In a first official response, a representative of the European Executive Office limited himself to underlining that effective border management must be “based on respect for fundamental rights, including human dignity, and the principle of non-refoulement” and stressed that member states “must fulfill their obligations” regarding these provisions.

It is noted that on Monday, March 13, 2022, El País dedicated its main article to the revelations of the joint investigation with Solomon.

“It is true that Greece is one of the EU countries under the most pressure regarding irregular migration, they were at the forefront of the great migration crisis of 2015 – which put the whole of Europe to a serious test – and that it shares a border with neighboring Turkey, which uses migrant pressure as a political and economic bargaining chip against Brussels,” the Spanish newspaper reported.

“But we must not forget that Athens is receiving help from the EU in dealing with the situation – in 2020 alone the Commission committed €700 million to Greece exclusively for the borders – and above all that both the founding authorities of the EU and the Greek Constitution itself do not tolerate humiliating treatment or abuse of power, which is exactly what happens systematically.”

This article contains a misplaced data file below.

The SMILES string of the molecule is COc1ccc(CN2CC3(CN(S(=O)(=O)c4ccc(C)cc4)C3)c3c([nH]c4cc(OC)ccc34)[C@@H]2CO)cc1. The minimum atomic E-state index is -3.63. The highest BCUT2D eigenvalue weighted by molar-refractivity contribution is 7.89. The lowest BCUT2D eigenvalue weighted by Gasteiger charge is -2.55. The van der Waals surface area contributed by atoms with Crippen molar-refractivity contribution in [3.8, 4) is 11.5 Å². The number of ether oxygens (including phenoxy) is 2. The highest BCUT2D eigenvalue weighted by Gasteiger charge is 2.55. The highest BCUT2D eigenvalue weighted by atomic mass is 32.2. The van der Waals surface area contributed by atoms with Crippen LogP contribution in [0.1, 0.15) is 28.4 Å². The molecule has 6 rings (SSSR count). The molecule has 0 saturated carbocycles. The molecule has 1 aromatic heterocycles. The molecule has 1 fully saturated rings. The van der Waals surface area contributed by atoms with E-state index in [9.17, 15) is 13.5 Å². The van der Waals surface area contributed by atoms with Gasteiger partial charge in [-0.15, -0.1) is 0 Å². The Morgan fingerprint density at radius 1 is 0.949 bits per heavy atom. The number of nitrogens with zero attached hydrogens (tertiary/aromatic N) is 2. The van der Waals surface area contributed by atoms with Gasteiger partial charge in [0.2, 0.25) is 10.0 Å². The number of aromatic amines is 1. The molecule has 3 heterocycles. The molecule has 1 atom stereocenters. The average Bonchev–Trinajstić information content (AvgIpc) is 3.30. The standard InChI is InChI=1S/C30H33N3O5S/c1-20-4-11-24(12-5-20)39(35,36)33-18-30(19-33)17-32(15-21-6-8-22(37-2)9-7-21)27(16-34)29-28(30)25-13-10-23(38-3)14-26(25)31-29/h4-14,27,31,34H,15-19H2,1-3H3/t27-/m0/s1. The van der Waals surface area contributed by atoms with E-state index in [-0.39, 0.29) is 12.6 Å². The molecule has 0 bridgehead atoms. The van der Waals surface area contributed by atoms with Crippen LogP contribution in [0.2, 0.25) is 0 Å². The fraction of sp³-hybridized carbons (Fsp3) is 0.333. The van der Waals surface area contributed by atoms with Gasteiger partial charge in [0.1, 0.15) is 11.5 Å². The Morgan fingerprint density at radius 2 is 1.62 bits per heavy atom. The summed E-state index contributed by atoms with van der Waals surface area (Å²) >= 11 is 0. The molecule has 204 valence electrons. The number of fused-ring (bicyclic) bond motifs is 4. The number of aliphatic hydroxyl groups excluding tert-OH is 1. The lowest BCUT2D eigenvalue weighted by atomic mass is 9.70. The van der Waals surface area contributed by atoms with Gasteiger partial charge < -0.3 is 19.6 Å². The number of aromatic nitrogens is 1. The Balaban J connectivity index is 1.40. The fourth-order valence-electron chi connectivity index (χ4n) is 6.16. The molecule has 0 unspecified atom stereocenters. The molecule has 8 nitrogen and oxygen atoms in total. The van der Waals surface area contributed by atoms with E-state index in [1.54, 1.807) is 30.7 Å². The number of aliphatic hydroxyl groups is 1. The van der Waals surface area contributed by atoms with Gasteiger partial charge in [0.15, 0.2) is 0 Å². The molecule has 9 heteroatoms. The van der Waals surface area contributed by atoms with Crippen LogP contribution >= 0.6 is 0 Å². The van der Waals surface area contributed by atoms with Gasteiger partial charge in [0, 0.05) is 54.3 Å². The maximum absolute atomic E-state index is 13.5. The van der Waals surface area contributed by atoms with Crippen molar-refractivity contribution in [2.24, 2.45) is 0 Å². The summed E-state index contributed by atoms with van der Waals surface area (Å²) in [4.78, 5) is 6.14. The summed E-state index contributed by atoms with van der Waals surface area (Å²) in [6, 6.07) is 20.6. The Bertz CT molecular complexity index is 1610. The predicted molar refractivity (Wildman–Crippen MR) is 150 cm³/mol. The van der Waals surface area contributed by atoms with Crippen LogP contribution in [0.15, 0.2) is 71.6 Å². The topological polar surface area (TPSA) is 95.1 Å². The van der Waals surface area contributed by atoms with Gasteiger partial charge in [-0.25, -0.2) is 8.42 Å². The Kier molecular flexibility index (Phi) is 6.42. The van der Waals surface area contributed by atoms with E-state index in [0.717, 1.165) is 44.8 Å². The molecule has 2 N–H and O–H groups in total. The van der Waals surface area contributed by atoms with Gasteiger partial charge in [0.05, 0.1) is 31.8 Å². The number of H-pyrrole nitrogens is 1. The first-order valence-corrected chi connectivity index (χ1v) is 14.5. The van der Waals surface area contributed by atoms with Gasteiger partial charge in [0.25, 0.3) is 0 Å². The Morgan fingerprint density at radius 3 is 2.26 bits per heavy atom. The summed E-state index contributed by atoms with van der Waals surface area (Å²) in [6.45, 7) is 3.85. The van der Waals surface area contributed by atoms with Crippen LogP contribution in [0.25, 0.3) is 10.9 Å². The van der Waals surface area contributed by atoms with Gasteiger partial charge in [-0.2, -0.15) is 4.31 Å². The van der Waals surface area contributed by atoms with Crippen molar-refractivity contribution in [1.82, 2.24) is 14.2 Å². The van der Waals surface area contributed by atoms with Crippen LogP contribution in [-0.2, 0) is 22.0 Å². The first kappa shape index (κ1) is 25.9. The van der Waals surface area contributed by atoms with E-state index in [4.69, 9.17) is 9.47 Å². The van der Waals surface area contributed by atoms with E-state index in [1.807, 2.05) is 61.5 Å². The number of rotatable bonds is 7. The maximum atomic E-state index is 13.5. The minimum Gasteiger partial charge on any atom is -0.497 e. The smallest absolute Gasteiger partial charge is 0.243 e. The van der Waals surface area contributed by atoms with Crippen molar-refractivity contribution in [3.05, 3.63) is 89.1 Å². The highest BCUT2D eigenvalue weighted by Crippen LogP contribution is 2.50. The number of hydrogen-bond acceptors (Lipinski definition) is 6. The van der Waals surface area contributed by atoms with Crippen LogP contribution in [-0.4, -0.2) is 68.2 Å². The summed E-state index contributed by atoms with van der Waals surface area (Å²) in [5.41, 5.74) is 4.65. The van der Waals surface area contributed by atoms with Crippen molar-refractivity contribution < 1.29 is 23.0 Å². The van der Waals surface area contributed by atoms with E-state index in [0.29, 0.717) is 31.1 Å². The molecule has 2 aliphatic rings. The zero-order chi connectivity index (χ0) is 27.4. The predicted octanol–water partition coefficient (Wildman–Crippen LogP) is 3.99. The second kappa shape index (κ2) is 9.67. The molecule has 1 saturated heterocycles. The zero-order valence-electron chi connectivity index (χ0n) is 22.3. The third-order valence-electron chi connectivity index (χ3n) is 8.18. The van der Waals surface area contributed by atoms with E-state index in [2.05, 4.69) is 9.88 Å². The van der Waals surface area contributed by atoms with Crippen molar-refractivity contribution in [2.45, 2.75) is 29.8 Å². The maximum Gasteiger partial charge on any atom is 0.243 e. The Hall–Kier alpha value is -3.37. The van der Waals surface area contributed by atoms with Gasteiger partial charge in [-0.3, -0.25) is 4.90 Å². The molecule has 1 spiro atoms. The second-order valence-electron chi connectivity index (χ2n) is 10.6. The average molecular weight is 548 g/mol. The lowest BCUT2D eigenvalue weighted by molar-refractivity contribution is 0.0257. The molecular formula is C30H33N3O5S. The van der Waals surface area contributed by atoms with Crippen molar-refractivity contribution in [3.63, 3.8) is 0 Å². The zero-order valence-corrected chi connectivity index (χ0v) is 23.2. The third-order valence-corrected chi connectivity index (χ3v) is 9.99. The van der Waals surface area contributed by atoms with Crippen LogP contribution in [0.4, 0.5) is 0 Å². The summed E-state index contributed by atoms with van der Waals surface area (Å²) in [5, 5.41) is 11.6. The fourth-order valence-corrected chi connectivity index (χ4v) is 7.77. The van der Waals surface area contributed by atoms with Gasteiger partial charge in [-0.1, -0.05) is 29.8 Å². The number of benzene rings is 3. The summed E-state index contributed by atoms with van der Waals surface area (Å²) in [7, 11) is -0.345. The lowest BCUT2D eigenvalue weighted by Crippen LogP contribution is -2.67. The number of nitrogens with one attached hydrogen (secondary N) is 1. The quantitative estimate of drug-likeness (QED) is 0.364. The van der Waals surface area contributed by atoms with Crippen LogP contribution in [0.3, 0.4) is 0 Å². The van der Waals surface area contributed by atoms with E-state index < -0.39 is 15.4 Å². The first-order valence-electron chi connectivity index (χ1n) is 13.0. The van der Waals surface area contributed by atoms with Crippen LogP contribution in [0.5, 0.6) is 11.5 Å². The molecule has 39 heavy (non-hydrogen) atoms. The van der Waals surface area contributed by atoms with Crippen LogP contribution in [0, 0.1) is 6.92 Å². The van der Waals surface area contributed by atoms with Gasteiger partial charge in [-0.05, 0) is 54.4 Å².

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Before publishing our investigation, Solomon and El País submitted questions to the Greek authorities.

We cited a report by the UNHCR that recorded 311 pushbacks in the Evros region including 6,680 victims between January 2020 and December 2021, and asked if there are any ongoing judicial or police investigations.

We brought to the attention of the authorities the recorded cases of refugees who have already received asylum in Greece, who have testified that they were kidnapped hundreds of kilometers away from Evros (e.g. in Thessaloniki) and pushed back to the Turkish side of the border. We also asked authorities to explain exactly what happens to the money and personal belongings that are confiscated from refugees.

After the Spanish version of the article was published, the Ministry of Migration and Asylum responded to our query. The Ministry did not answer the specific questions we raised, but reiterated Greece’s commitment to protect its borders in accordance with the international and European framework.